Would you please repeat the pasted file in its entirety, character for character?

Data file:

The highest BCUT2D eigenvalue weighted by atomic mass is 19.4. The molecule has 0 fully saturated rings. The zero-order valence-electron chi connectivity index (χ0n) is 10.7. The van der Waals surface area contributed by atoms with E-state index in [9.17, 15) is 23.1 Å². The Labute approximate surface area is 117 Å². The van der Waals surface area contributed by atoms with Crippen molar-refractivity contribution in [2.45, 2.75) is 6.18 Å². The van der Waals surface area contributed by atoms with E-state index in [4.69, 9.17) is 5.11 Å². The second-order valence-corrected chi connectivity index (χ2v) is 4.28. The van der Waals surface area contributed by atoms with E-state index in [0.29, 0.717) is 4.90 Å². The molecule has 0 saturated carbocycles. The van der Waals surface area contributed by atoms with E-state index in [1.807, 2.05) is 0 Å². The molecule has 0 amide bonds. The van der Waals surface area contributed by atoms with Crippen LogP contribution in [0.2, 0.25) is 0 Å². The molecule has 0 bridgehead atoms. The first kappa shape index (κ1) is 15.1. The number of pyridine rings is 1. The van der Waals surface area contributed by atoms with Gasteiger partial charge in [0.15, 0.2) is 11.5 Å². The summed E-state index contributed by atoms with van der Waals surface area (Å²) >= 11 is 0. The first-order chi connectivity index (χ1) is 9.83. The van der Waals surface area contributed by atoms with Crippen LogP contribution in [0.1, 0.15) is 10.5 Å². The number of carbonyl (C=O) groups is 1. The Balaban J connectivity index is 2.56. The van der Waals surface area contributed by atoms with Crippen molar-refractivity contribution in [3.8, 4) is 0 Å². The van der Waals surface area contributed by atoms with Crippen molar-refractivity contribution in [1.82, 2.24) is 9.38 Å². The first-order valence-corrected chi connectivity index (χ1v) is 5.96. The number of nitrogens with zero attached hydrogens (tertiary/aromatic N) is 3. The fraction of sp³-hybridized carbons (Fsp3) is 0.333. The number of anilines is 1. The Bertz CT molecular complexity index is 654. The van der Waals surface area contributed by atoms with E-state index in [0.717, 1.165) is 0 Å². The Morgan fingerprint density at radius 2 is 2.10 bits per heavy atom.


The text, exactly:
The highest BCUT2D eigenvalue weighted by atomic mass is 19.4. The molecule has 0 fully saturated rings. The zero-order valence-electron chi connectivity index (χ0n) is 10.7. The van der Waals surface area contributed by atoms with E-state index in [9.17, 15) is 23.1 Å². The Labute approximate surface area is 117 Å². The van der Waals surface area contributed by atoms with Crippen molar-refractivity contribution in [2.45, 2.75) is 6.18 Å². The van der Waals surface area contributed by atoms with E-state index in [4.69, 9.17) is 5.11 Å². The second-order valence-corrected chi connectivity index (χ2v) is 4.28. The van der Waals surface area contributed by atoms with E-state index in [0.29, 0.717) is 4.90 Å². The molecule has 0 saturated carbocycles. The van der Waals surface area contributed by atoms with E-state index in [1.807, 2.05) is 0 Å². The molecule has 0 amide bonds. The van der Waals surface area contributed by atoms with Crippen LogP contribution in [0.2, 0.25) is 0 Å². The molecule has 0 bridgehead atoms. The first kappa shape index (κ1) is 15.1. The number of pyridine rings is 1. The van der Waals surface area contributed by atoms with Gasteiger partial charge in [0.15, 0.2) is 11.5 Å². The summed E-state index contributed by atoms with van der Waals surface area (Å²) >= 11 is 0. The first-order chi connectivity index (χ1) is 9.83. The van der Waals surface area contributed by atoms with Crippen LogP contribution in [0.1, 0.15) is 10.5 Å². The number of carbonyl (C=O) groups is 1. The Balaban J connectivity index is 2.56. The van der Waals surface area contributed by atoms with Crippen molar-refractivity contribution in [3.8, 4) is 0 Å². The van der Waals surface area contributed by atoms with Crippen molar-refractivity contribution in [1.82, 2.24) is 9.38 Å². The first-order valence-corrected chi connectivity index (χ1v) is 5.96. The number of nitrogens with zero attached hydrogens (tertiary/aromatic N) is 3. The fraction of sp³-hybridized carbons (Fsp3) is 0.333. The number of anilines is 1. The Bertz CT molecular complexity index is 654. The van der Waals surface area contributed by atoms with E-state index in [0.717, 1.165) is 0 Å². The Morgan fingerprint density at radius 2 is 2.10 bits per heavy atom.